By Anna Saghabalian
Acquittal of individuals charged with crimes remains extremely rare in Armenia, with judges siding with prosecutors in more than 99 percent of cases, according to court statistics released on Monday.
The figures, made public by the head of the country’s highest body of criminal justice, show that Armenian courts of first instance handed down some 1,500 verdicts on criminal cases in the first half of this year and only four of them cleared criminal suspects of any wrongdoing.
Hovannes Manukian, chairman of the Court of Cassation, admitted that the extremely low rate of acquittals calls into question the independence and fairness of Armenia’s judcial system. “The acquittal rate in Russia is three percent. This is a quite high figure,” he argued, adding that the figure is even higher in established Western democracies.
Manukian insisted at the same time that the abundance of guilty verdicts does not testify to Armenian courts’ chronic subservience to law-enforcement bodies and the government. “No officials in Armenia are as well protected as judges,” he told a news conference. “If a judge is courageous, has some principles, a certain system of values, it is extremely difficult to influence or pressure them. Unfortunately, we have not yet reached a point where all of our judges are capable of displaying an audacious and principled position.”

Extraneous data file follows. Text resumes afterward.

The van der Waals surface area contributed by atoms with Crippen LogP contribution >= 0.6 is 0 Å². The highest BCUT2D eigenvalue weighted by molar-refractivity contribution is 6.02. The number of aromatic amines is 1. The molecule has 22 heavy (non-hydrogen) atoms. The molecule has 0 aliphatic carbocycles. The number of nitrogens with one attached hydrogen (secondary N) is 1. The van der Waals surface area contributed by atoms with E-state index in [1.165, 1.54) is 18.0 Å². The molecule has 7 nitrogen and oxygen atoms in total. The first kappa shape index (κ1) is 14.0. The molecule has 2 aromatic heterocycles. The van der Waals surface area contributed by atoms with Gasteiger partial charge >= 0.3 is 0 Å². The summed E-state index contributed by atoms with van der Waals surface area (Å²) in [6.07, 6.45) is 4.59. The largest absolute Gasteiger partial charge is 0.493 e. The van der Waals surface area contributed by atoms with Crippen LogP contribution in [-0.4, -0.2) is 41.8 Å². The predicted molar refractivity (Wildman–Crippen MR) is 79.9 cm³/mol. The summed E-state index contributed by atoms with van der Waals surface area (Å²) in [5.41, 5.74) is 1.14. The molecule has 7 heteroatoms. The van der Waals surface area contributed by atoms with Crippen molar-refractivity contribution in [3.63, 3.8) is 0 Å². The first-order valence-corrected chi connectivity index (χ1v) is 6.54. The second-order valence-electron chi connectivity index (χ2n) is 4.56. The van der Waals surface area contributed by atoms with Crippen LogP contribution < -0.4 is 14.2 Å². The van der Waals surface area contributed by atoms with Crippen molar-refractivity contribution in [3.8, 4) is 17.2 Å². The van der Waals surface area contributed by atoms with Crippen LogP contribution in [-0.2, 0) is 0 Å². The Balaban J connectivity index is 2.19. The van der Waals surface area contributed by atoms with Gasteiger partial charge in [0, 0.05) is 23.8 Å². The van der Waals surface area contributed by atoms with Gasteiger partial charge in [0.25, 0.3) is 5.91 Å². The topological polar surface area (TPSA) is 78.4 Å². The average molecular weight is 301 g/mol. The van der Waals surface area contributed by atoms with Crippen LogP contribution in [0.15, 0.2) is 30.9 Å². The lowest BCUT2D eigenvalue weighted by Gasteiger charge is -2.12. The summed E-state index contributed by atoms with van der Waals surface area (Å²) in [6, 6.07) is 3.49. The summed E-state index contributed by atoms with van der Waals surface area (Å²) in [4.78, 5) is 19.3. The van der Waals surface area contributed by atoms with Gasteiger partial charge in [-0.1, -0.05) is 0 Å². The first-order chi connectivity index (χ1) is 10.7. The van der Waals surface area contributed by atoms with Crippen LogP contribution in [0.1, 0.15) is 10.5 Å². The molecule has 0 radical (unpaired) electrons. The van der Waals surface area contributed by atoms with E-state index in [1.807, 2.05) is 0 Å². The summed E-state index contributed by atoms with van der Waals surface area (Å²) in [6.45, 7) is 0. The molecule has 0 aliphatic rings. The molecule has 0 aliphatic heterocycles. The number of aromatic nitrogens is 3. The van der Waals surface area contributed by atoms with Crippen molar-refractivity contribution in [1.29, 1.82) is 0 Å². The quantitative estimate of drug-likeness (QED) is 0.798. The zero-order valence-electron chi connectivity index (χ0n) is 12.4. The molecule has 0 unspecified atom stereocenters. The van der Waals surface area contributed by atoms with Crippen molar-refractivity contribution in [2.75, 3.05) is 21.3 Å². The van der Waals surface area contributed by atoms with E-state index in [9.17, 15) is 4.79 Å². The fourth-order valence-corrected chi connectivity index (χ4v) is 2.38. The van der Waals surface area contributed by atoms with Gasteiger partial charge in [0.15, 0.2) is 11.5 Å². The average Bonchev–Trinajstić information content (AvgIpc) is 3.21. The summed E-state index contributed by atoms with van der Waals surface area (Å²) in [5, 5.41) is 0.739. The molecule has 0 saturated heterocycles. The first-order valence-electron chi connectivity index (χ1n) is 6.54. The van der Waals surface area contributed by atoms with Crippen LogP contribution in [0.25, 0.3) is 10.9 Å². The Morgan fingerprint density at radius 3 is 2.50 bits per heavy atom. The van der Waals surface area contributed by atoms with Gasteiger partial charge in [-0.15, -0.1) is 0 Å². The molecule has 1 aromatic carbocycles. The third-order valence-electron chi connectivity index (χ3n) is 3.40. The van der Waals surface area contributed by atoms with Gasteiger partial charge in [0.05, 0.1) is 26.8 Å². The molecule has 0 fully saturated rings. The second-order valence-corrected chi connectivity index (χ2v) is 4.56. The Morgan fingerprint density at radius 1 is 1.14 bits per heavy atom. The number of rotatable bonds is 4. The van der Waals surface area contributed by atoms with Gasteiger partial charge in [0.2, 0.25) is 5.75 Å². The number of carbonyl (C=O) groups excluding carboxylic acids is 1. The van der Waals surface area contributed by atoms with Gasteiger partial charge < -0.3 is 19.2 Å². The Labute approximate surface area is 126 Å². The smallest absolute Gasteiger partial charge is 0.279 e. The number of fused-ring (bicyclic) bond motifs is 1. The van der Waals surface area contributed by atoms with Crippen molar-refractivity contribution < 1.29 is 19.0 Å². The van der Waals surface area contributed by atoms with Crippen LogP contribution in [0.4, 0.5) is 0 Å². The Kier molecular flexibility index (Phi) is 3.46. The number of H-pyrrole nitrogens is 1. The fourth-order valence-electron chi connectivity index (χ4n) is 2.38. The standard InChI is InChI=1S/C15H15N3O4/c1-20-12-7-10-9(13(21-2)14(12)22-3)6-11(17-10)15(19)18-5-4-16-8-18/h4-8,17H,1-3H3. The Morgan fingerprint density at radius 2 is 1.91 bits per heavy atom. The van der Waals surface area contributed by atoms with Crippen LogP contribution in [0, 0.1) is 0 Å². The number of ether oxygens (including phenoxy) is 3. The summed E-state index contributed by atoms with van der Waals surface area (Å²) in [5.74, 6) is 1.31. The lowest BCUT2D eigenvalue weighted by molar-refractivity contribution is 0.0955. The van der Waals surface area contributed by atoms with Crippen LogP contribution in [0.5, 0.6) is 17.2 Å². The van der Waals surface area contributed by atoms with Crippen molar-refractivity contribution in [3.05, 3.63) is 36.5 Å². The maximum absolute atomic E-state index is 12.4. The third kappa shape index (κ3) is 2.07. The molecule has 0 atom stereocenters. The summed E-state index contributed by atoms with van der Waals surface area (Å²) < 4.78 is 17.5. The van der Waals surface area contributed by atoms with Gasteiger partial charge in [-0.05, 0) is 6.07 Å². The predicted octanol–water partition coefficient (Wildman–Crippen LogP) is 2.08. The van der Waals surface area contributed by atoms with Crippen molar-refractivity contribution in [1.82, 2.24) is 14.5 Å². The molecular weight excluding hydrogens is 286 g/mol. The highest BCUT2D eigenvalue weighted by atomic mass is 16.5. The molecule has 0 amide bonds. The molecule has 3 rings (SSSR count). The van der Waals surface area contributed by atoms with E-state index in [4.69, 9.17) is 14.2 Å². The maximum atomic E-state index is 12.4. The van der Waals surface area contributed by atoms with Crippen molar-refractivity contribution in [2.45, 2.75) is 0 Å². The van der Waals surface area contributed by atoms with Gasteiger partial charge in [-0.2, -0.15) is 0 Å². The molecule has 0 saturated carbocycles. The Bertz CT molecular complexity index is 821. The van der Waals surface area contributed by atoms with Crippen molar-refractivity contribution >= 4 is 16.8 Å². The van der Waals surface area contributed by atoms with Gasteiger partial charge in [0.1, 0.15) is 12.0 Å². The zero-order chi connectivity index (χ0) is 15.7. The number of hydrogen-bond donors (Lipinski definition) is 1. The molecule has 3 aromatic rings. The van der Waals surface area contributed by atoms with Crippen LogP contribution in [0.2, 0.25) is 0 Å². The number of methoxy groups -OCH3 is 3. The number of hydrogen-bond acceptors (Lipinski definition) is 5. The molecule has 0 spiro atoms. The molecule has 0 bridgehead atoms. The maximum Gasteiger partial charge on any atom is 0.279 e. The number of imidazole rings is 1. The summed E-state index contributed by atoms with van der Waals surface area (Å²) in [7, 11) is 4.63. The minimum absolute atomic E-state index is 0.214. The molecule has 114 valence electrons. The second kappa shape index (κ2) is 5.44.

Many in Armenia would argue, however, that there are very few judges who are ready to defy prosecutors and deliver important verdicts that go against the government’s wishes. Corruption among local judges is also believed to be a serious problem. Their authority was further undermined in recent years during mass imprisonment of opposition supporters and activists under the Soviet-era Code of Administrative Offenses strongly criticized by local and international human rights organizations. Few of the hundreds of people across the country sentenced to up to 15 days in prison for their participation in unsactioned opposition rallies had access to lawyers and a public hearing.
In an annual report issued in April 2005, Armenia’s Office of the State Human Rights Defender said the courts’ bias in favor of state prosecutors is “constantly evident.” And in a detailed study conducted in 2004, the American Bar Association found no “fundamental progress” in the strengthening of judicial independence in the country since the Soviet collapse. The ABA’s Judicial Reform Index concluded that “legal culture in Armenia … is still dominated by Soviet-era thinking that puts the procuracy at the top of the legal system, followed by judges and lastly defense advocates.”
(Photolur photo: Hovannes Manukian.)